On being SAD….

I have Seasonal Affective Disorder (SAD). Winter is, without question, the worst time of year for me. This is not surprising or new information for anyone who knows me. I survive the first half of winter through the knowledge that Christmas is coming which means baking and parties and music and general excitement are well on their way. I survive the latter half of the season through the knowledge that spring and summer are mere weeks away.

When I first found out I had SAD, I muddled my way through it by going to a tanning salon every day at lunch for a few minutes of my ever-needed UV rays. For many years of my life, I was a bronzed goddess not in the dead heat of July, but in the blizzards of January. The humor in that is another thing that helped me get through the winter season.

For a long time, I never told anyone why I was a) so damn depressed for four to five months out of the year or b) why I was so incredibly tan (thereby leaving myself open to the scrutiny of vanity). Anytime someone asked how I was doing, I would typically respond with, “I’m okay…just ready for winter to be over.” The reaction was (and remains, to this day), “What?! I love winter! Winter is great! How can you hate winter? You’re from Colorado!”

I hated that reaction. I hated it because no one knew why I hated winter so much and I really had no interest in telling anyone WHY I hated winter. I still hate that reaction. The first big snow of the season is rough on me. The time change makes it worse (though, mercifully, this year both happened pretty close to each other so it’s been a little easier).

About five years ago, I finally started telling people why I was so depressed during the winter and why I hate the season so much. All my friends know that I live for Christmas, so I’m sure it was a bit of a relief to finally understand why I was so schizophrenic about winter. I’ll never forget where I was or who I was with the first time I really opened up about what is “wrong” with me. See, all of my friends (my husband included) really love winter, cold, snow, all that jazz. I’m pretty much the only one that would rather have it be 85F and blazing hot than have to deal with layers of clothing and scraping my car, blah blah blah.

I remember getting a card from some of my girl friends shortly after letting everyone in on my SAD secret, reminding me that they’d be on my case to get me out of the house and that it was going to be their mission to make me enjoy winter (one friend actually got me to enjoy small-ish roadtrips recently so I have faith that she can work the winter idea).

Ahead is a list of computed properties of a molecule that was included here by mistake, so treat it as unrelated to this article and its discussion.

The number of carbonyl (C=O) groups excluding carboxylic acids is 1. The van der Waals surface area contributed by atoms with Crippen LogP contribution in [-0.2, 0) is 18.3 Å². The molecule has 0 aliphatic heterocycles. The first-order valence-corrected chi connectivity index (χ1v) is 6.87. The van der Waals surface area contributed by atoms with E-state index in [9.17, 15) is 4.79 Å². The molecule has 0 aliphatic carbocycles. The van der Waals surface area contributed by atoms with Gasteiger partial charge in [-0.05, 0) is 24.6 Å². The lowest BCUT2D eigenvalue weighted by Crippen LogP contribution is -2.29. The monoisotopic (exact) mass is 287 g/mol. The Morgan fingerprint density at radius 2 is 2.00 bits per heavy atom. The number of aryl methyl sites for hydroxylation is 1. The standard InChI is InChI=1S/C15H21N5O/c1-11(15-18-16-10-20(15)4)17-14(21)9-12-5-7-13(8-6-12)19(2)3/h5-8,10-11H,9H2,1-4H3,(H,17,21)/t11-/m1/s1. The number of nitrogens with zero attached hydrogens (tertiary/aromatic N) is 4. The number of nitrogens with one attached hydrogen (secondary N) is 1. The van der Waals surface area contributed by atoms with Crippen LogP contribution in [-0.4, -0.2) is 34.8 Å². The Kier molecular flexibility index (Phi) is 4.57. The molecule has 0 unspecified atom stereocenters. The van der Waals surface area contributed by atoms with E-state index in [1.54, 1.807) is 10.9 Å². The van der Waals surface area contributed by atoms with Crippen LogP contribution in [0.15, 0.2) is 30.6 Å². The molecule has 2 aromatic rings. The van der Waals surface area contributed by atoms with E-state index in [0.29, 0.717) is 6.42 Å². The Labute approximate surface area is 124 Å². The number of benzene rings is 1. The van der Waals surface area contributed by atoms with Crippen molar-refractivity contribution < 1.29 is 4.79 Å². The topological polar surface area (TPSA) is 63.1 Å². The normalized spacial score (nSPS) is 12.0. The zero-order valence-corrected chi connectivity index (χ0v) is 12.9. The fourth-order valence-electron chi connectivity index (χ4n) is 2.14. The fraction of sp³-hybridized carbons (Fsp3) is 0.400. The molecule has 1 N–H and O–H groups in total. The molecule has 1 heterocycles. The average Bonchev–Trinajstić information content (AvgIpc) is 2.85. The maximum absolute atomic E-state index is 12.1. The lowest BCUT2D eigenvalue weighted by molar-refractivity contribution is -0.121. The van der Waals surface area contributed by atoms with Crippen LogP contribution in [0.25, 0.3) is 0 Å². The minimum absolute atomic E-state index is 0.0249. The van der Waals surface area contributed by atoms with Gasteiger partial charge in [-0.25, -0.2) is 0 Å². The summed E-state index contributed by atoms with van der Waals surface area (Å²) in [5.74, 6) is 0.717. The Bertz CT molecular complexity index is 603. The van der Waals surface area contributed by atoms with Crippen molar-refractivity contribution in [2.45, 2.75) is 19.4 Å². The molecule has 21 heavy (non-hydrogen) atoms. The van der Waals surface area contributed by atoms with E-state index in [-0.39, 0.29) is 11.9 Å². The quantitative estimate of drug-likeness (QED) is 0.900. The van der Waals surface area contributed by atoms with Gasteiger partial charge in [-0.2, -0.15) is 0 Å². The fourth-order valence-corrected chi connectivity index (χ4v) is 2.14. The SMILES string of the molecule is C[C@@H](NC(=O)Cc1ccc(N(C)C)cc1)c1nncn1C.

Winter is still torture for me. I still hate it. Looking out my window right now, there’s nothing but hazy fog and cold. And wind. Gross.

But winter is becoming a warmer and warmer time of year for me, thanks to the community I’ve surrounded myself with and engaged in. It’s what I love so much about being in community. It’s the place where we can lean on each other at our weakest and celebrate at our strongest. Contrary to what Simon & Garfunkel would have me believe, I am not a rock. I am not an island. None of us are, if we’re completely honest with ourselves. I have always believed that we, humans, are designed to be in community. It wasn’t up until very recently, however, that I really started believing that for myself. The beauty (and often, the challenge) of being in community is being able to admit when we need help. In it’s purest and most basic form, community is the place where we all have needs and we all have something to offer. We don’t trade bread for meat anymore, or clothing for milk. Rather, we trade jokes for laughter and dinners for togetherness. I can buy just about any physical “thing” I want. What I can’t buy, and what I desperately need my little community for, is those very intangible and very necessary “things”: laughter, comfort, peace, understanding, conversation.

I need my friends and my community every day of every year. But when I need them the MOST, they are ever present, ever ready. They know that I just need a little nudge (and a cute pair of winter boots) to get me out the door, into the cold to be with them when they are at their best and I, at my absolute worst.

That is the essence, I believe, of true community and true friendship. Knowing that where one of us ends, another can pick us up and keep us going…it’s a perfectly lovely way to live life. We fill in each others gaps. We are wonderfully broken individuals for whom togetherness has provided a safe place to be put back together, in whatever tiny ways we can do that.

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4 thoughts on “On being SAD….

  1. Aw thanks Karla!
    You sort of hit on the overall point of the post…I love that you love winter because seeing your joy at it (and my sister's and so many other people) makes it a little more bearable for me. I may never understand how people can love winter and the cold and dark so much, but the simple knowledge that people DO helps me.

    I love summer as much as you love winter and I think that's part of what makes us all so interesting and how we all tend to “work” so well…I can drag you out into the heat and make it fun just as much as you can drag me into the cold and make me enjoy it haha!

  2. That's so terrible, but thank you for your story. I didn't even realize what SAD was. And I love winter so much that I'm probably one of those insensitive people that asked why you didn't like it. I get it now. I didn't get it before. Hope I've never hurt your feelings. Here for you, friend. 🙂 -Karla

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